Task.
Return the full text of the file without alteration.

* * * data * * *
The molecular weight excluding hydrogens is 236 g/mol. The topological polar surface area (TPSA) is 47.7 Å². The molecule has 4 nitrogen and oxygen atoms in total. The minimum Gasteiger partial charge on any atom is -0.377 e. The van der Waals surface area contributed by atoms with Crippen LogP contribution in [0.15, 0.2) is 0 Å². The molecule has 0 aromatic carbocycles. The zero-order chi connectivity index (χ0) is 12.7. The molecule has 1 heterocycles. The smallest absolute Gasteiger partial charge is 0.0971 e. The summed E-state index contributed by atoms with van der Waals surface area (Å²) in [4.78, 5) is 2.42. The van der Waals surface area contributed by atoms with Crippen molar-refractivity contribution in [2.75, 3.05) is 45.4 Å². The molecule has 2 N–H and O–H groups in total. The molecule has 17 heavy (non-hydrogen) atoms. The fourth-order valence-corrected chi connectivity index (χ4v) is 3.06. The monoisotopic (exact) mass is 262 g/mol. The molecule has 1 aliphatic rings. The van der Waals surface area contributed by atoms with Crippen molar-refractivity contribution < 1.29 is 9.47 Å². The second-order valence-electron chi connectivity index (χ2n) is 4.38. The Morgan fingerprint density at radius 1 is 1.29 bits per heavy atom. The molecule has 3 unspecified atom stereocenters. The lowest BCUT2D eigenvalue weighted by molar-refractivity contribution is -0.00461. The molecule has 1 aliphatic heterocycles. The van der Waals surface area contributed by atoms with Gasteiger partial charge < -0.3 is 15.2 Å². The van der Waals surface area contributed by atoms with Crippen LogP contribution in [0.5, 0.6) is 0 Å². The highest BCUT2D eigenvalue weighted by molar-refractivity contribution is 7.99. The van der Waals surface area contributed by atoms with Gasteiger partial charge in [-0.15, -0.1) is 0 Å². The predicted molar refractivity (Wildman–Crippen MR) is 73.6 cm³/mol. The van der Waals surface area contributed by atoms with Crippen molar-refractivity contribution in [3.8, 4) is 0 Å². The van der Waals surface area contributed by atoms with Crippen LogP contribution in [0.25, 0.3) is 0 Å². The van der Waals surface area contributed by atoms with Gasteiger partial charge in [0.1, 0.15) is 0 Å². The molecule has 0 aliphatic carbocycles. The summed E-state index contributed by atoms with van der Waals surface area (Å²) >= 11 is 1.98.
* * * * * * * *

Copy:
The molecular weight excluding hydrogens is 236 g/mol. The topological polar surface area (TPSA) is 47.7 Å². The molecule has 4 nitrogen and oxygen atoms in total. The minimum Gasteiger partial charge on any atom is -0.377 e. The van der Waals surface area contributed by atoms with Crippen LogP contribution in [0.15, 0.2) is 0 Å². The molecule has 0 aromatic carbocycles. The zero-order chi connectivity index (χ0) is 12.7. The molecule has 1 heterocycles. The smallest absolute Gasteiger partial charge is 0.0971 e. The summed E-state index contributed by atoms with van der Waals surface area (Å²) in [4.78, 5) is 2.42. The van der Waals surface area contributed by atoms with Crippen molar-refractivity contribution in [2.75, 3.05) is 45.4 Å². The molecule has 2 N–H and O–H groups in total. The molecule has 17 heavy (non-hydrogen) atoms. The fourth-order valence-corrected chi connectivity index (χ4v) is 3.06. The monoisotopic (exact) mass is 262 g/mol. The molecule has 1 aliphatic rings. The van der Waals surface area contributed by atoms with Crippen molar-refractivity contribution < 1.29 is 9.47 Å². The second-order valence-electron chi connectivity index (χ2n) is 4.38. The Morgan fingerprint density at radius 1 is 1.29 bits per heavy atom. The molecule has 3 unspecified atom stereocenters. The lowest BCUT2D eigenvalue weighted by molar-refractivity contribution is -0.00461. The molecule has 1 aliphatic heterocycles. The van der Waals surface area contributed by atoms with Gasteiger partial charge < -0.3 is 15.2 Å². The van der Waals surface area contributed by atoms with Crippen LogP contribution in [0.5, 0.6) is 0 Å². The highest BCUT2D eigenvalue weighted by molar-refractivity contribution is 7.99. The van der Waals surface area contributed by atoms with Gasteiger partial charge in [-0.15, -0.1) is 0 Å². The predicted molar refractivity (Wildman–Crippen MR) is 73.6 cm³/mol. The van der Waals surface area contributed by atoms with Crippen molar-refractivity contribution in [3.8, 4) is 0 Å². The van der Waals surface area contributed by atoms with Crippen LogP contribution in [0.25, 0.3) is 0 Å². The van der Waals surface area contributed by atoms with Gasteiger partial charge in [0.1, 0.15) is 0 Å². The molecule has 0 aliphatic carbocycles. The summed E-state index contributed by atoms with van der Waals surface area (Å²) >= 11 is 1.98.